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ROR — Return on Relationships is how to measure social media

October 6, 2014

How does your law firm measure return on investment on social media? Likes, comments, followers, traffic or analytics? Big mistake.

Good lawyers get their work from relationships and word of mouth. When measuring return on social media, measure with reputation and relationships in mind.

Kristin Andree (@andreemedia), a marketing strategist and former director in the financial services industry, writes in Investment News this week that relationships are the real social media ROI.

Andree is like most people when buying services.

I like talking to people and really getting to know them a bit. The same goes for companies and brands. Before I choose with whom I will do business, I want to get to know them. Some people are not as outgoing, but most individuals want to know a little about the person or company they’re going to hire. An even greater number of people prefer to do business with a person or company with whom they have established a relationship.

Ted Rubin (@tedrubin), a social media strategist and chief marketing officer of Brand Innovators, told Andree rather than ROI, start looking at ROR — return on relationships — when evaluating time and dollars spent.

Everyone is trying to assign a dollar value to a Facebook fan or Twitter follower, instead of addressing the fact that engagement and interaction that takes place in these mediums are incredibly important to a brand. Building a relationship with existing and future customers is the true value and strength of social media marketing.

Dave Kerpen (@davekerpen), founder of Likeable Media, explains in an interview at Forbes with Dorie Clark (@dorieclark), that companies fail on social because they want to measure ROI on the short term.

You start by listening and understanding the audience, and then you can drive sales. I could notice a company on Facebook, get content from them every single day, then I might go to Google and order something and social media wouldn’t get any credit. Just because it’s not the final click doesn’t mean the ROI of social wasn’t there.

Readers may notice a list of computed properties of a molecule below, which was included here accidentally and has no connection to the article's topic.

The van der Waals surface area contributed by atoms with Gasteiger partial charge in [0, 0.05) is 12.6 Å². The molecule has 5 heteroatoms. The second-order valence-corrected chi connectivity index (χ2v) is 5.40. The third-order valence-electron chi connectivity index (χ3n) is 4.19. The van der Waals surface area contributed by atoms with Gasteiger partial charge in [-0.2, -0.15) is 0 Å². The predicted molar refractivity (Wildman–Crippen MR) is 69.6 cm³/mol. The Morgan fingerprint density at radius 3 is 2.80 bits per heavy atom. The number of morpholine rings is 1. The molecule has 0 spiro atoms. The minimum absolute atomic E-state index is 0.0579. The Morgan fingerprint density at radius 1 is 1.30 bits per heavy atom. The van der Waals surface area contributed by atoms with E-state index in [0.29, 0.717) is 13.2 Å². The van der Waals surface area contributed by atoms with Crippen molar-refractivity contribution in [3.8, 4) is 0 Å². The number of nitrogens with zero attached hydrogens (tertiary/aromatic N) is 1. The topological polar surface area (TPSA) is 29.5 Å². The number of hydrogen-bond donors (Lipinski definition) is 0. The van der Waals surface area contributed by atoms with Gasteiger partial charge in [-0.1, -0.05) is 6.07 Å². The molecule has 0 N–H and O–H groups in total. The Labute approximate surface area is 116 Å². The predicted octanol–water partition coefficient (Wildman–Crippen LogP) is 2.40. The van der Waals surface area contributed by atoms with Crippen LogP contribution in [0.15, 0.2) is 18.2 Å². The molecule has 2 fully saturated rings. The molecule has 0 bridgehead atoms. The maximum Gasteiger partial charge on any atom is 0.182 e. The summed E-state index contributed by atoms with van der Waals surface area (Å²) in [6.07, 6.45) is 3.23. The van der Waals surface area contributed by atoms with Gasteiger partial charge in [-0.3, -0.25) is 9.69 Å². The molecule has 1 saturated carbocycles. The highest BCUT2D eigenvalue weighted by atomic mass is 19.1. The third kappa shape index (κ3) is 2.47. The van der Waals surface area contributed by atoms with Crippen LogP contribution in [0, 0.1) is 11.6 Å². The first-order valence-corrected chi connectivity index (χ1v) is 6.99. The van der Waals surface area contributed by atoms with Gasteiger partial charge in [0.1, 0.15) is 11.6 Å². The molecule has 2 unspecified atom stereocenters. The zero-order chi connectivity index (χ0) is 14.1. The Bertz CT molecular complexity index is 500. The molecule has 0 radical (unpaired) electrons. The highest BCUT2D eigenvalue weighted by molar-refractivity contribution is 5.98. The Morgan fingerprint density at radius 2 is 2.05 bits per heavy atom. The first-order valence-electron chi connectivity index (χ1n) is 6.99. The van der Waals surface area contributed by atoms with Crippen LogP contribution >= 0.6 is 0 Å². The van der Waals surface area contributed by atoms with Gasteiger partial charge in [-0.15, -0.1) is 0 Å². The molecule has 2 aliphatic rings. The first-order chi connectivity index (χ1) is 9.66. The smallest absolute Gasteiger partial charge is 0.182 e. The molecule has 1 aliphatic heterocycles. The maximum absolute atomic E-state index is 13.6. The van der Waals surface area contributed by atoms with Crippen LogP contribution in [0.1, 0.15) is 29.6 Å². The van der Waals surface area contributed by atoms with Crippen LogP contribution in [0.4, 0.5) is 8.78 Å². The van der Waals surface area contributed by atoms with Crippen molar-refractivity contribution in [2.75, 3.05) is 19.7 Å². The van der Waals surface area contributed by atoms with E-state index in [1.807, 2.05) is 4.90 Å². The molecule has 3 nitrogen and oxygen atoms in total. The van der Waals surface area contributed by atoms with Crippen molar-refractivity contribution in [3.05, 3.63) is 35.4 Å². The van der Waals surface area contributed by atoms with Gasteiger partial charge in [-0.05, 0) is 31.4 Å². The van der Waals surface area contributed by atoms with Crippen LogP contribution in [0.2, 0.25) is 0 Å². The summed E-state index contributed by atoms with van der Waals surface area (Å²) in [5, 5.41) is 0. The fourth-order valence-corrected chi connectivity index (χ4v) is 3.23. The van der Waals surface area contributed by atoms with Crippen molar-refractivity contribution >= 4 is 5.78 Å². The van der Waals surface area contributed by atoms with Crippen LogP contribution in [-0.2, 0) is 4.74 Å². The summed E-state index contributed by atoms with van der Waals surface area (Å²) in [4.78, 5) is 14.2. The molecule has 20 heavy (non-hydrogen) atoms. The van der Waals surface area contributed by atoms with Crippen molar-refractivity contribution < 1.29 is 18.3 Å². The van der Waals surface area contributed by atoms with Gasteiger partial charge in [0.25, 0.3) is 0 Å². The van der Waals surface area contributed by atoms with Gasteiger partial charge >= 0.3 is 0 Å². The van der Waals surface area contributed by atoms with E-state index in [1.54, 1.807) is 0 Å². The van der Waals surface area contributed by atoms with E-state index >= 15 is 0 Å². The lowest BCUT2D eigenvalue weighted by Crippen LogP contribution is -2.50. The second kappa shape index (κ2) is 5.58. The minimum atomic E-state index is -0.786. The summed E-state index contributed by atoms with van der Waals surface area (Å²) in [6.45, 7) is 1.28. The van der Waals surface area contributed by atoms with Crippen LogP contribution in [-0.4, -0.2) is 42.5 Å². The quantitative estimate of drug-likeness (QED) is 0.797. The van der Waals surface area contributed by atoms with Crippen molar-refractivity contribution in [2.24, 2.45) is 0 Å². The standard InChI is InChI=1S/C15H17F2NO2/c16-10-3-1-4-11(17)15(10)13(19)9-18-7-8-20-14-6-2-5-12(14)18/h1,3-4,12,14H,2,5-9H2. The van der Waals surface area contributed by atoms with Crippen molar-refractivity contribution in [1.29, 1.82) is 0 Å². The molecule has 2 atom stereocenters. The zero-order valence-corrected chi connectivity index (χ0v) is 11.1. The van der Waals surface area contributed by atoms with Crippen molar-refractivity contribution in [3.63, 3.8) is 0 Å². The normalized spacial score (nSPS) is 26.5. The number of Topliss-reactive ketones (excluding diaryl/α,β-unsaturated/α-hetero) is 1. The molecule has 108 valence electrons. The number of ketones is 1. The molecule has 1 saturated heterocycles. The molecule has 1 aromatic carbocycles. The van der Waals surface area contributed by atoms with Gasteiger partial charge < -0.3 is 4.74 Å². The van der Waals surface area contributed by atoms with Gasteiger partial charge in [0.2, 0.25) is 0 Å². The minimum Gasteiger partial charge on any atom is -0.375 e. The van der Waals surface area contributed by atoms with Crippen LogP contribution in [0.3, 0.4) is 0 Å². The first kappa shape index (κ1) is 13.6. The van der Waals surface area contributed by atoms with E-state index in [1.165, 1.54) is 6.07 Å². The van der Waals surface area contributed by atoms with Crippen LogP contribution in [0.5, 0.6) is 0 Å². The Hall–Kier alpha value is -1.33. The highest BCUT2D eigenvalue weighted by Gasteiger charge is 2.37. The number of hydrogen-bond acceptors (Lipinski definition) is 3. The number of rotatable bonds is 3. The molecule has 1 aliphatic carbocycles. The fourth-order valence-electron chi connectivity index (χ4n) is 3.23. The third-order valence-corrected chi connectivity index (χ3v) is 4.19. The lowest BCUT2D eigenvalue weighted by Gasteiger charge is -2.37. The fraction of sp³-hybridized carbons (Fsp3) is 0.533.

Brian Solis (@briansolis) of the Altimeter Group, may as well have been talking to law firms when saying, ROI doesn’t stand for return for ignorance: “Everything starts with an end in mind.”

In reality, social media return is the value that you derive from your social media campaign. For instance, if the goal of your social media campaign is to drive sales, then your social media return is the number of sales that you can attribute to your social media campaign.

Social media return is the value that your law firm derives from social media based on your goals. When relationships drive your business, look at the relationships you’ve nurtured and built from social over the long haul.

In addition to sharing information and insight on the law, let people get to know you as a person. What are you passionate about? What do you love doing? What is unique about you?

As Heather Morse (@heather_morse), Director of Marketing at Hinshaw Culbertson, told me when we both started using Twitter years ago, Twitter allows others to see us as people — and who lawyers are and what they love is often more interesting than what lawyers do in the law.

Measuring ROI in relationships requires lawyers to get out and network online in a real and authentic fashion. Follow and share on Twitter. Share, like, and comment on Facebook. Share, cite, and provide insight when blogging.

Legal and personal matters can be woven into engagement on all three mediums — blogs, Twitter, and Facebook. Your audience will get to know you, they’ll grow to trust you, and they’ll be more likely to hire you.

When someone tells you that you ought to measure the ROI on social media by looking at analytics, call them on it. That’s bunk. It’s relationships you’re after.

Image courtesy of Flickr by Scott Ableman